Peter: I always thought it a rather nice little paradox given that kind of dominance of the British bourgeoisie generally in the field for so long, in a sense it was a British labour historian and indeed a Society of Labour History in Britain which had given at least partly a stimulus to the development of the Australian Society.

Eric: Yes, that’s true. It’s worth a bit of reflection in that whilst we might have been a brash and cheeky ocker Australian nationalists in the Bulletin traditions on occasions, particularly if it were to do with the cricket or something like that, nevertheless we did admire the work of people like Hobsbawm and that whole group of British leftists, famous ones like Christopher Hill or even Gordon Childe, who was British in his work. We followed all those people with admiration and without any feeling of colonial subservience. Nor from their pan did any imperial superiority emerge so, as you say, it is a contradiction that those bonds of empire which constrained the study of Australian history also provided a means for us to learn how to do it.

Peter: The Society’s Bulletin first came out in about 1961 didn’t it?

Eric: Well by ’62 anyway, yes. Yes, I should go back to there. When we had our meeting at ANZAAS in Brisbane we had a good degree of support and interest from many people; Roger Joyce was there for example, and others who were not actively involved were present at the congress and they all gave their encouragement. We went back and we followed those inevitable steps of an organisation, we had a constitution. We set simple aims and began to circularise people, asking them to pay a subscription, to provide us some money. That subscription I feel sure was 10 shillings at the time. We were going to get by on a shoestring of course. We had in mind from the beginning that we didn’t want this to be an ivory tower organisation. But we didn’t want it to be solely acad course. We wanted to be a bridge between ordinary people and academics. That meant in effect that we wanted to see Labor and Communist Party activists, trade unionists, community activists taking a part. We didn’t entirely succeed in that. That’s something which ever since labour history people have grappled with. To what extent can you combine the interests of the professional in a particular subject with a much wider lay interest. Anyway, we set out to form groups wherever we could. We were fortunate in that we found that Sam Merrifield and Tom Audley and others had a ready made group going in Melbourne. They joined us really, happily, and a tremendous tribute is always due to Sam Merrifield for his work there. He had a vision which went beyond establishing merely a get-together of old timers who knew each other, he wanted an Australia-wide labour history organisation.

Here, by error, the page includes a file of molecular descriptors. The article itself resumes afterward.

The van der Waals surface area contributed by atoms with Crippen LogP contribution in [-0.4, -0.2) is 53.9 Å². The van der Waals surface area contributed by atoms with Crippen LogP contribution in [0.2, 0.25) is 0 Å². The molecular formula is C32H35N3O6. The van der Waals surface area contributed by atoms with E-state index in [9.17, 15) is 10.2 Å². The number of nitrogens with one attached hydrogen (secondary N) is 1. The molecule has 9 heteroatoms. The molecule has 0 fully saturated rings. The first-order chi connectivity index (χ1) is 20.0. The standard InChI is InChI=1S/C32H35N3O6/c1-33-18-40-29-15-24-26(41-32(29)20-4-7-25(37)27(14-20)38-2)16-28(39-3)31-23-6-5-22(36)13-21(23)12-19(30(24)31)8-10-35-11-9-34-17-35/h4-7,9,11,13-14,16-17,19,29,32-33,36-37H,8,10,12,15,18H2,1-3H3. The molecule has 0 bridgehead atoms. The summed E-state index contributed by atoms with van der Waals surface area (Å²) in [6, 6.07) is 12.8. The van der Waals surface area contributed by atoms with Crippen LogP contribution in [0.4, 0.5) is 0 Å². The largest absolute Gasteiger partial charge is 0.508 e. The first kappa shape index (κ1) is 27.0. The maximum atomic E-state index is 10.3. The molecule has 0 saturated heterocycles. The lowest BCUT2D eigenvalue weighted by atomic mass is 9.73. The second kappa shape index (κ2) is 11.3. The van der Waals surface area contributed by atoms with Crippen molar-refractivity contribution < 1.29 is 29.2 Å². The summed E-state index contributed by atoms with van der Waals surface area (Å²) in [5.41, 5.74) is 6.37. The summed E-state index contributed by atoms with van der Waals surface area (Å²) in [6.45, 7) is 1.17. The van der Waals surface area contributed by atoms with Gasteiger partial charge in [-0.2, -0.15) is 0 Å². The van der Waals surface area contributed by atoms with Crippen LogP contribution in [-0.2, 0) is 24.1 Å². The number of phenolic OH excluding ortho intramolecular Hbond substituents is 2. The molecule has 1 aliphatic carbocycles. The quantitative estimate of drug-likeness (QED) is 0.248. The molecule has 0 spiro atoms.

Peter: You refer to the Old Pioneers of Progress?

Eric: Yes, whom so far as I know were meeting already. Without disbanding themselves they became the nucleus of a branch of the Labour History society in Melbourne. We wanted to form a branch in Sydney. We did this. After all, we had fairly strong Sydney connections, people like Bob and myself who’d come from there. We were fortunate to have Bede Nairn take an interest from the beginning. Bede was at the University of New South Wales then, and he had strong links, was active within the Labor Party and had connections with the New South Wales trade unions. With his help a Sydney branch or group was formed. From the beginning we knew it had to be a wide group, it had to span the political spectrum from the deepest left to anybody of any interest at all. We have to remember that these were days when anti-communism was rampant, when sectarianism was very violent and little battles were being waged within the labour movement. We were able to keep together as an open society and I’d like to pay tribute to Bede as well as, Roger Coates from the other side, and many others in Sydney who at that time kept the Sydney group following this path in a way which was very useful. As it happened the Sydney group died away some years later, because some of the leading people happened to leave Sydney or were otherwise occupied. It is particularly pleasing to see it revived so strongly in recent years.

Peter: Yes, indeed. It’s interesting you should say that because Sam Merrifield was utterly dedicated to avoiding any of those sorts of splits. He had that classic pluralist view that all under the Labour umbrella could participate in the Society. He used to, in many ways, ensure that we kept our minds on matters as far distant in Australia’s past as possible to avoid the currents of passions that could sometimes be raised, particularly among old activists, who were happy to fight old battles again. So yes its clear that just at the practical level that sort of broad pluralist view does appear to have worked for the Society generally.